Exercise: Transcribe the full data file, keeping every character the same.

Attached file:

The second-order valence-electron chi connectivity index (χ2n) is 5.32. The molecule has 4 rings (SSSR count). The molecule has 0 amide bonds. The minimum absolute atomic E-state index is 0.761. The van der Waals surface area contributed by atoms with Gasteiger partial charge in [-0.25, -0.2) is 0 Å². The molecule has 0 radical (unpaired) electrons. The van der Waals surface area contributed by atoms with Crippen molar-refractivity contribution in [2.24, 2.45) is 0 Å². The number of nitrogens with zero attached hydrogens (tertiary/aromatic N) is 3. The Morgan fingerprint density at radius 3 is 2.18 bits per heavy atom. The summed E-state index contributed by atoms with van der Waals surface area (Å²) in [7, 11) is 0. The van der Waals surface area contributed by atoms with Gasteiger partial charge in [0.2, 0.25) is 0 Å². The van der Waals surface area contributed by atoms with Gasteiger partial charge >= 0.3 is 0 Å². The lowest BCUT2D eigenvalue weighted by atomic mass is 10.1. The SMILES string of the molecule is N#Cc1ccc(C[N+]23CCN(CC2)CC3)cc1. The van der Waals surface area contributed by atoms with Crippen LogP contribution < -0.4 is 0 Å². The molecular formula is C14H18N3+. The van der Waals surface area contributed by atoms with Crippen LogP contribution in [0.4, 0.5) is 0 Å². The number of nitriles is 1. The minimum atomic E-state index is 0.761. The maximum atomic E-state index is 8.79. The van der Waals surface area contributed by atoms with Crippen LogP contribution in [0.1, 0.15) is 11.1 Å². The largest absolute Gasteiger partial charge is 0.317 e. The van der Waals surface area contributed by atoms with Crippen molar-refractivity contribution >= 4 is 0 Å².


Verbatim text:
The second-order valence-electron chi connectivity index (χ2n) is 5.32. The molecule has 4 rings (SSSR count). The molecule has 0 amide bonds. The minimum absolute atomic E-state index is 0.761. The van der Waals surface area contributed by atoms with Gasteiger partial charge in [-0.25, -0.2) is 0 Å². The molecule has 0 radical (unpaired) electrons. The van der Waals surface area contributed by atoms with Crippen molar-refractivity contribution in [2.24, 2.45) is 0 Å². The number of nitrogens with zero attached hydrogens (tertiary/aromatic N) is 3. The Morgan fingerprint density at radius 3 is 2.18 bits per heavy atom. The summed E-state index contributed by atoms with van der Waals surface area (Å²) in [7, 11) is 0. The van der Waals surface area contributed by atoms with Gasteiger partial charge in [0.2, 0.25) is 0 Å². The van der Waals surface area contributed by atoms with Gasteiger partial charge >= 0.3 is 0 Å². The lowest BCUT2D eigenvalue weighted by atomic mass is 10.1. The SMILES string of the molecule is N#Cc1ccc(C[N+]23CCN(CC2)CC3)cc1. The van der Waals surface area contributed by atoms with Crippen LogP contribution < -0.4 is 0 Å². The molecular formula is C14H18N3+. The van der Waals surface area contributed by atoms with Crippen LogP contribution in [0.4, 0.5) is 0 Å². The number of nitriles is 1. The minimum atomic E-state index is 0.761. The maximum atomic E-state index is 8.79. The van der Waals surface area contributed by atoms with Crippen LogP contribution in [0.1, 0.15) is 11.1 Å². The largest absolute Gasteiger partial charge is 0.317 e. The van der Waals surface area contributed by atoms with Crippen molar-refractivity contribution >= 4 is 0 Å².